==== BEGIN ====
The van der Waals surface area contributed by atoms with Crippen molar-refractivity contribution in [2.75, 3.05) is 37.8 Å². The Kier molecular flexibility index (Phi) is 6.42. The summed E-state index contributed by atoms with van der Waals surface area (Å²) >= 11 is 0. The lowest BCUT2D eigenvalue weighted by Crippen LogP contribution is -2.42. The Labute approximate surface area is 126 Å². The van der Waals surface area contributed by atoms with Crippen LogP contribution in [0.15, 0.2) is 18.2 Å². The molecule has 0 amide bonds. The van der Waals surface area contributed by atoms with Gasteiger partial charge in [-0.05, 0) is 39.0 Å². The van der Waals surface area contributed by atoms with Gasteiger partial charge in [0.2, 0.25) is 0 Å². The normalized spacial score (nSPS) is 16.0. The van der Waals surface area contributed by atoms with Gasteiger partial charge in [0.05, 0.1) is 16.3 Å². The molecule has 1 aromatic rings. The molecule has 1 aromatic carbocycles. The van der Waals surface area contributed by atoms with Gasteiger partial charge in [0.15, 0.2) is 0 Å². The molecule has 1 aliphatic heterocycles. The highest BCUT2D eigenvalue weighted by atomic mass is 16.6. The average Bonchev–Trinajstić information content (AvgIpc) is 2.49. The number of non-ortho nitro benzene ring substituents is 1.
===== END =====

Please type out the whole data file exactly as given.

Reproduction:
The van der Waals surface area contributed by atoms with Crippen molar-refractivity contribution in [2.75, 3.05) is 37.8 Å². The Kier molecular flexibility index (Phi) is 6.42. The summed E-state index contributed by atoms with van der Waals surface area (Å²) >= 11 is 0. The lowest BCUT2D eigenvalue weighted by Crippen LogP contribution is -2.42. The Labute approximate surface area is 126 Å². The van der Waals surface area contributed by atoms with Crippen LogP contribution in [0.15, 0.2) is 18.2 Å². The molecule has 0 amide bonds. The van der Waals surface area contributed by atoms with Gasteiger partial charge in [-0.05, 0) is 39.0 Å². The van der Waals surface area contributed by atoms with Gasteiger partial charge in [0.2, 0.25) is 0 Å². The normalized spacial score (nSPS) is 16.0. The van der Waals surface area contributed by atoms with Gasteiger partial charge in [0.05, 0.1) is 16.3 Å². The molecule has 1 aromatic rings. The molecule has 1 aromatic carbocycles. The van der Waals surface area contributed by atoms with Gasteiger partial charge in [0.15, 0.2) is 0 Å². The molecule has 1 aliphatic heterocycles. The highest BCUT2D eigenvalue weighted by atomic mass is 16.6. The average Bonchev–Trinajstić information content (AvgIpc) is 2.49. The number of non-ortho nitro benzene ring substituents is 1.